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New Closed Beta: Dockerized Services

April 8th, 2021

6 min read

A view of tessellating concrete blocks

Written by

Elise Bentley


World of WYSIWYG

We are pleased to announce our Closed Beta for our Docker Images is ready to use for some of our most popular premium features

Already, here at Tiny we’ve given you the ability to create your own Docker Images from scratch, but with our latest release, Tiny is now releasing the docker Images created on your behalf. Your developers no longer need to worry about creating, and maintaining yet another piece of code in your application. 

Why Docker and TinyMCE? 

TinyMCE is used in millions of different applications, some of which contain very complex systems that need to be easily maintained and upgraded. Docker provides developers with the ability to package and run an application within an isolated container. 

Because a docker image is a lightweight, standalone executable package of software that includes everything needed to run an application, it makes deployment easier and more predictable for our customers. 

Utilizing TinyMCE for Docker helps to take away surprises, helping to ensure the application and dependencies will be deployed in the same way. 

We know some existing TinyMCE customers currently run a servlet container (tomcat/jetty) just to run our services. With TinyMCE for Docker, a servlet container will no longer be necessary, which will help simplify both the maintenance and development process.

What can I trial? 

As part of the TinyMCE Docker Beta, we are offering Dockerized services for the following features;

These features are all available in our Professional Plan and Flexible plans

How do I access the Beta? 

Note: while the Insights Program was the pathway to participate for this project, the TinyMCE Roadmap offers a way forward for registering ideas and features you'd like to see TinyMCE offer in the future. 

As this is a Closed Beta you can only access it via our Insights Program

Once you sign up for the program, our Insights Program Manager will reach out to organize sending you instructions on how to access the Beta, organize your secret access key, and more importantly get you in contact with the developers responsible in case you run into any technical issues.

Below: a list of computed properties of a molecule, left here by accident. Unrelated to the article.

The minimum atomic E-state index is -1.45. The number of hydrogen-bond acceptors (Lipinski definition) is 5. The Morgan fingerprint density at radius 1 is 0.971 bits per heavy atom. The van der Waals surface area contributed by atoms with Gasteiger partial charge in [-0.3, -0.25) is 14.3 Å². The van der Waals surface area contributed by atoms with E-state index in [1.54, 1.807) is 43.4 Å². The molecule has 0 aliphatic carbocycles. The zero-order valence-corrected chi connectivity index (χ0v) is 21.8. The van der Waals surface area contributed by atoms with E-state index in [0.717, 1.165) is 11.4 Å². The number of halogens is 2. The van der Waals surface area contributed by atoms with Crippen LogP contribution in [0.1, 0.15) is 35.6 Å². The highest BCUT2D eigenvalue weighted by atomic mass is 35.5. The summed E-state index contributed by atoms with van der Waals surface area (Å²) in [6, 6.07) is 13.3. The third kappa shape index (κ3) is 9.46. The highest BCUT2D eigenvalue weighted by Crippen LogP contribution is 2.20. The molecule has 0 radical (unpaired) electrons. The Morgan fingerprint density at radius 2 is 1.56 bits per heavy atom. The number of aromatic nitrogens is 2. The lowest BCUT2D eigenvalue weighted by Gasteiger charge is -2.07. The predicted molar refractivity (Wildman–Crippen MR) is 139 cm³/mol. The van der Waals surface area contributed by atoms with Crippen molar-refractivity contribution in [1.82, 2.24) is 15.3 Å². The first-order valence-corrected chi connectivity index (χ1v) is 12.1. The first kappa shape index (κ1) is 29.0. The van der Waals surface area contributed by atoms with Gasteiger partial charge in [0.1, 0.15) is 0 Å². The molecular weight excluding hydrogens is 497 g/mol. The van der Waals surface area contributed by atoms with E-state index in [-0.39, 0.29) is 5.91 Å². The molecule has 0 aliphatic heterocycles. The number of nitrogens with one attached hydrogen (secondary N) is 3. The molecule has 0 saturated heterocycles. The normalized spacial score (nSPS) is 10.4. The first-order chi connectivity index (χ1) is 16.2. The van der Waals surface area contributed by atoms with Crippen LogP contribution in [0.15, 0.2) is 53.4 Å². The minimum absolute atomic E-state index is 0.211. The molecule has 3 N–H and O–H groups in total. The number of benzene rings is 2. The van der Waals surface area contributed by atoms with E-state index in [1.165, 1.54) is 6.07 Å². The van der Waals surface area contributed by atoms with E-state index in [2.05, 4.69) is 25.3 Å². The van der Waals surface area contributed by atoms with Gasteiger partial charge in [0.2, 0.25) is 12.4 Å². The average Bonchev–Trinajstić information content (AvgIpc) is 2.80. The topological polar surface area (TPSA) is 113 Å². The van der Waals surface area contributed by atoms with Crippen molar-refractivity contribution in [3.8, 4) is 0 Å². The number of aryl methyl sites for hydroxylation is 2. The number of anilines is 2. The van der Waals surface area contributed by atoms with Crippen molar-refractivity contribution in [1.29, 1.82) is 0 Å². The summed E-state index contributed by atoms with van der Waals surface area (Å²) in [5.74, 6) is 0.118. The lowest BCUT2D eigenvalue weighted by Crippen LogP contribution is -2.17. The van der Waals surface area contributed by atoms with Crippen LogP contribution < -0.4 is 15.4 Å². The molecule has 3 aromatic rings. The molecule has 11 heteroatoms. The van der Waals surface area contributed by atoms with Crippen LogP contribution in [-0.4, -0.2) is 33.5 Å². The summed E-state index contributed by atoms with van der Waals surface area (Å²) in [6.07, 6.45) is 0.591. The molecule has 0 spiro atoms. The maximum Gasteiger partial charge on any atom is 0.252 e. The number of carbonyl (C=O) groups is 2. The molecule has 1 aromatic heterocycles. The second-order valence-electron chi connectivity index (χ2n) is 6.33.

Once you have signed-up, the development team will be able to provide you with your Tiny Dockerized Services secret key, which will allow you to access these containers. You will also be provided with in-depth instructions on how to set-up and configure this beta. 

Participating in this beta isn’t a time-consuming process, taking far less time than building a docker Image yourself. It should add minimal effort to your developers, it is about ensuring that what we have created fits your developer’s use-case and needs, helping us to create an even better product. 

Getting started with TinyMCE Spelling Services for Docker

Once you have received your secret key, getting started with Docker for TinyMCE is simple. Below is an example of how to set-up Docker for our Spelling Services, usually referred to as Spell Checker Pro

Step 1- Access Docker 

Firstly, you need to login to the Tiny Cloud Docker registry:

$ docker login docker.tiny.cloud

It will prompt for a username, then a password:

$ Username: tiny/tiny-premium

$ Password: {the-secret-key-you-have-been-given}

Step 2 - Pulling the Docker Image

You will then need to pull the image from the Docker registry

docker pull docker.tiny.cloud/ephox-spelling:latest

Step 3 - Running the Docker Container 

You will now need to run the Docker container from the image

docker run -p 18080:18080 docker.tiny.cloud/ephox-spelling:latest

This will then trigger the -p 18080:18080 to open the service on localhost:18080. On the docker container, the service will be running in port 18080, so this will map that port to the specified port on your localhost.  

If this has been set-up correctly, you should see something like this appear: 

2020-12-04 04:36:02.611Z [ioapp-compute-0] INFO  ironbark - ironbark
2020-12-04 04:36:02.923Z [ioapp-compute-0] WARN  c.e.d.config.AllowedOriginsConfig$ - No allowed-origins specified in config!
2020-12-04 04:36:02.953Z [ioapp-compute-0] INFO  ironbark - ironbark config loaded successfully: IronbarkConfig(Logger[ironbark],SpellingConfig(None),OriginWhitelist(List()),None)
2020-12-04 04:36:03.718Z [scala-execution-context-global-13] INFO  o.h.b.c.nio1.NIO1SocketServerGroup - Service bound to address /
2020-12-04 04:36:03.723Z [scala-execution-context-global-13] INFO  o.h.server.blaze.BlazeServerBuilder -
  _   _   _        _ _
 | |_| |_| |_ _ __| | | ___
 | '   _|  _| '_ _  _(_-<
 |_||___|__| .__/ |_|/__/
2020-12-04 04:36:03.804Z [scala-execution-context-global-13] INFO  o.h.server.blaze.BlazeServerBuilder - http4s v0.21.3 on blaze v0.14.11 started at